According to the new retraction notice in The Plant Cell, some figures in the paper were manipulated, as well as “inappropriately duplicated and reused from a previous publication.” The authors assert that they believe the conclusions remain valid.
The journal has also issued two corrections that include some of the same authors — including one that cites inappropriate image manipulation.
Here’s the retraction notice, issued last month:
The authors of the above article request its retraction from The Plant Cell following an investigation into concerns of the origin and assembly of several figures. First, some of the RNA gel blot images in Figure 6A were inappropriately duplicated and reused from a previous publication (Peng et al. 2006 Plant Cell 18:955-969, Figure 5A; images corresponding to psbA, psaA, psbC, petA, and psbEFJL). In addition, several other figures were inappropriately manipulated as follows: Inappropriate splices were performed in Figure 3B (between lpa2-1 and lpa2-2 in the panels of At5g51540, At5g5150 and ubiquitin), Figure 4A (CP47 and Cyt f panels) and Figure 4C (CF1β and Cyf panels). In Figure 3B the bands from the panel with the 30 RT-PCR cycles of At5g51550 were inadvertently duplicated in the panel of the 25 RT-PCR cycles of At5g51550. The image of the EtBr stained gels in Figure 6B was improperly modified (improper contrast adjustment, erasing of the background) and the signals above the bands of the LPA2 immunoblots were covered in Figure 8B and C. The yeast clones from different dishes were pasted into one artificial background in Figure 10.
The characterizations of the lpa2 mutants have been repeated and the results were reproduced in our laboratory. We are therefore convinced that the conclusions of this article remain valid, i.e. that LPA2 is involved in PSII assembly. However, considering the number and extent of these irregularities and mistakes, we have decided to retract the article. Lixin Zhang as the corresponding author takes responsibility for the publication and apologizes for these errors and inappropriate figure manipulations.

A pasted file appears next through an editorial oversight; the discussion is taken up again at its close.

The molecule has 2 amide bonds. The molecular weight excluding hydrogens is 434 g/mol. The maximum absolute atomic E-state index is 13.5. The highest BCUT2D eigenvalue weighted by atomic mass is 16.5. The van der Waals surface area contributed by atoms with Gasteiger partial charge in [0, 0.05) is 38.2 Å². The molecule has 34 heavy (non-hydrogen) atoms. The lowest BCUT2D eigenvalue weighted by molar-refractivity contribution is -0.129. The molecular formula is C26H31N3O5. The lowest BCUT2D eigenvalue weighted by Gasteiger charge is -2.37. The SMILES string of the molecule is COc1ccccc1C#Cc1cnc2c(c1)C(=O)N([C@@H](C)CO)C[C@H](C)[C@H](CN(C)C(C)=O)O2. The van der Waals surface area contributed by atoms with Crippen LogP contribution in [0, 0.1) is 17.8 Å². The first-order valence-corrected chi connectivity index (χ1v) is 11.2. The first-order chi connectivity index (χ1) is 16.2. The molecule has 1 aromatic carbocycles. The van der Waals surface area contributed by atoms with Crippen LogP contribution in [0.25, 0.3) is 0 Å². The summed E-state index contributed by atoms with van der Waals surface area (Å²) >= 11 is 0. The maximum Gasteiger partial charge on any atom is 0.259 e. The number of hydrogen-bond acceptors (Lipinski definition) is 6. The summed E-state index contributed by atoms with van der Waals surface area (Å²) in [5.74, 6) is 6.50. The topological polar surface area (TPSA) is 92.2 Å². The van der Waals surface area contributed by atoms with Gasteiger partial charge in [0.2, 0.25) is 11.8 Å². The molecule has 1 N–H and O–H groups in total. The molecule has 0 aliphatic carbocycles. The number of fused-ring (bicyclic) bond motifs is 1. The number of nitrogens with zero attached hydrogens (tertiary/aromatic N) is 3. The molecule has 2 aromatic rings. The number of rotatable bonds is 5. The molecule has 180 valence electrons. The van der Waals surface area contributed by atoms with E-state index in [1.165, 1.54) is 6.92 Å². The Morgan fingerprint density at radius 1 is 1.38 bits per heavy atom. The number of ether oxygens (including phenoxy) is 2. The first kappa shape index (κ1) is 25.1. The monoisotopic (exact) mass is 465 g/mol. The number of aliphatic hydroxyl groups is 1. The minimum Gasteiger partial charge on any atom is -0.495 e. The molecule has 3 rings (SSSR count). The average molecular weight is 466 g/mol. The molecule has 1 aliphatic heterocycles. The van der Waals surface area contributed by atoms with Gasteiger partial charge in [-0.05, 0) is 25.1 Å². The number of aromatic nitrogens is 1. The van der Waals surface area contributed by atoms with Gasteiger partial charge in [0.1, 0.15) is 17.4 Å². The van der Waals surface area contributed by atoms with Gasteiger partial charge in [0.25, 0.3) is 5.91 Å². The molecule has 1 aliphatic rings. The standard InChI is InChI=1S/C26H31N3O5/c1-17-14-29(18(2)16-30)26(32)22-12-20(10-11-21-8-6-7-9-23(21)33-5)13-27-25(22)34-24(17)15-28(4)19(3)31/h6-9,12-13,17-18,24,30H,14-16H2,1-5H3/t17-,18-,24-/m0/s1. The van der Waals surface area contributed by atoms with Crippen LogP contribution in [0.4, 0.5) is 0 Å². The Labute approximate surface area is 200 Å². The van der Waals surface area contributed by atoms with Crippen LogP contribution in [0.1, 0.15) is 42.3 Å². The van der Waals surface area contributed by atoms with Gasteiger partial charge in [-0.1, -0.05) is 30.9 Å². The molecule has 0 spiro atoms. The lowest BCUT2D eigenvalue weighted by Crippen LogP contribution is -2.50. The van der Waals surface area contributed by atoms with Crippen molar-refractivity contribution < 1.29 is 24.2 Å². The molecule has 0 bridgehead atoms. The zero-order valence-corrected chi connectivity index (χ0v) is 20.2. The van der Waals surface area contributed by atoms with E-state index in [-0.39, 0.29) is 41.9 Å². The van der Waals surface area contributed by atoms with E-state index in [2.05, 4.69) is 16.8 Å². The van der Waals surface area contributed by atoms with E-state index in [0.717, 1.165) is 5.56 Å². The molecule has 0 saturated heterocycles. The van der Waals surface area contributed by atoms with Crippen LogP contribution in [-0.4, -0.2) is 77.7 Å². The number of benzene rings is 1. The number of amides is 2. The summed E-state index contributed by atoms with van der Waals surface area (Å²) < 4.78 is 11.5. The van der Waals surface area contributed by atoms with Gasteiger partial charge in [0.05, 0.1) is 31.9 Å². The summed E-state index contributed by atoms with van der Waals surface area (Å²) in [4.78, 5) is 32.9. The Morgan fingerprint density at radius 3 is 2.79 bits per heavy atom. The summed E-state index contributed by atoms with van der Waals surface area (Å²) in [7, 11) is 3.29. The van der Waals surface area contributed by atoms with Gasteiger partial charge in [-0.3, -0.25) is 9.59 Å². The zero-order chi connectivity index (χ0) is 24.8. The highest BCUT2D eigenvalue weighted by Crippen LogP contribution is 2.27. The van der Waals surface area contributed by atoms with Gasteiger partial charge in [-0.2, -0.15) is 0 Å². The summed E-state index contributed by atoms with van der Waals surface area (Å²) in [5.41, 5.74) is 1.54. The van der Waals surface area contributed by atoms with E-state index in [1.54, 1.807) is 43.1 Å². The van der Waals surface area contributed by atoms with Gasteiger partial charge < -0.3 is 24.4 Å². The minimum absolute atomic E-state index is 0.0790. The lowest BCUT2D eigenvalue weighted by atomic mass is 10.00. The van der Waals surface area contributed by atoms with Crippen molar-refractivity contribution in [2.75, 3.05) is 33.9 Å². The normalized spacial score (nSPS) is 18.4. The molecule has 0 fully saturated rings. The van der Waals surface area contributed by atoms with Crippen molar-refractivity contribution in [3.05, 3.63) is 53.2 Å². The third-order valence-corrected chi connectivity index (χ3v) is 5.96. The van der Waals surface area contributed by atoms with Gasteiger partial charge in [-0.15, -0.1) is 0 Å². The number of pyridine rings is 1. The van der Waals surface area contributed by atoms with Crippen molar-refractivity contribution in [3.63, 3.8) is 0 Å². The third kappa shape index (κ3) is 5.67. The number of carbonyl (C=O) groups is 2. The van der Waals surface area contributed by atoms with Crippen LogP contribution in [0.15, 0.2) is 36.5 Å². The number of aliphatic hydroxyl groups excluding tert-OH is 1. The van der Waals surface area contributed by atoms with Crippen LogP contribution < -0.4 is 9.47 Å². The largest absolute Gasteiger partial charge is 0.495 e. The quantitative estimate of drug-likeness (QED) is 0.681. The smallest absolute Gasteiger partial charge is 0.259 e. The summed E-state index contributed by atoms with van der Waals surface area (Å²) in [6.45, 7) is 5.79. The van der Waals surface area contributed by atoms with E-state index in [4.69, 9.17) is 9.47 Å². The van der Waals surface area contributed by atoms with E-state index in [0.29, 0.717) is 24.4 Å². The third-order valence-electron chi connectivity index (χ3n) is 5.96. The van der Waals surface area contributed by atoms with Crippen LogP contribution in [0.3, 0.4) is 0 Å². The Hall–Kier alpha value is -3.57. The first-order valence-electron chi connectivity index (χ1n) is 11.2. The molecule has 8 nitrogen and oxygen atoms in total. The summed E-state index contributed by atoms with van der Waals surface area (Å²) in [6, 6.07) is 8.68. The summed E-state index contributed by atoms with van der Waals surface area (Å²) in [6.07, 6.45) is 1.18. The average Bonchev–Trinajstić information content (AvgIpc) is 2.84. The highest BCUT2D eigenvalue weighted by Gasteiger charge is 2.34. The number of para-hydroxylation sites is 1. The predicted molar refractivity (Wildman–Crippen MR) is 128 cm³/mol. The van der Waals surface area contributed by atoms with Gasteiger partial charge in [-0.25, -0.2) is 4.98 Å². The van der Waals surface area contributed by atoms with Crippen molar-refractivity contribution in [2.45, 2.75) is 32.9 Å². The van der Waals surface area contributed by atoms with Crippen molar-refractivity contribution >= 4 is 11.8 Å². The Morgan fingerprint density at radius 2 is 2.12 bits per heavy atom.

The 2007 paper, “LPA2 Is Required for Efficient Assembly of Photosystem II in Arabidopsis thaliana,” has been cited 56 times, according to Clarivate Analytics’ Web of Science, formerly part of Thomson Reuters.
This is the second retraction we’ve reported for last author Lixin Zhang from the Chinese Academy of Sciences in Beijing, who was the second-to-last author of a 2013 paper retracted by the Biochemical Engineering Journal for using a figure from another paper without attribution or permission.
We’ve also found a correction for a paper published in The Plant Cell by Zhang and some of the co-authors on the newly retracted paper that points to a manipulated figure — but fingers another researcher, not listed on the retracted paper, as responsible for the manipulations.
Here’s the correction notice for “PSBP-DOMAIN PROTEIN1, a Nuclear-Encoded Thylakoid Lumenal Protein, Is Essential for Photosystem I Assembly in Arabidopsis,” issued earlier this year:
Figure 4B has been corrected. In the original version, there was inappropriate manipulation by the first author, Jun Liu, of the β-subunit of CF1 (CF1β) band to increase the apparent intensity of this band. The original unadjusted image of in vivo pulse labeling of thylakoid membrane proteins in ppd1-1 complemented plants (ppd1-com) is used in the corrected figure. The figure legend and conclusions of the manuscript are not changed by the correction.
This paper has garnered 30 citations since publication in 2012.
Another study by Congming Lu and Lixin Zhang was also corrected for issues with images in The Plant Cell on November 28, 2016. This 2014 paper, “RHON1 Mediates a Rho-Like Activity for Transcription Termination in Plastids of Arabidopsis thaliana,” has been cited five times. The first paragraph of the notice reads:
The authors of the above article request the publication of corrections to Figures 1, 2, and 3, as described below, for clarification of the methods used and the manner in which gel images were arranged. The original results and conclusions are unaffected by these corrections. The authors apologize and accept responsibility for not detecting these errors prior to publication.
Tyrone Spady, director of legislative and public affairs at the American Society of Plant Biologists (ASPB), which publishes The Plant Cell, declined to comment.
We’ve reached out to Congming Lu and Lixin Zhang for comments; we couldn’t find the contact details for Jun Liu.
We’ll update the post if we hear back.
Hat tip: Rolf Degen
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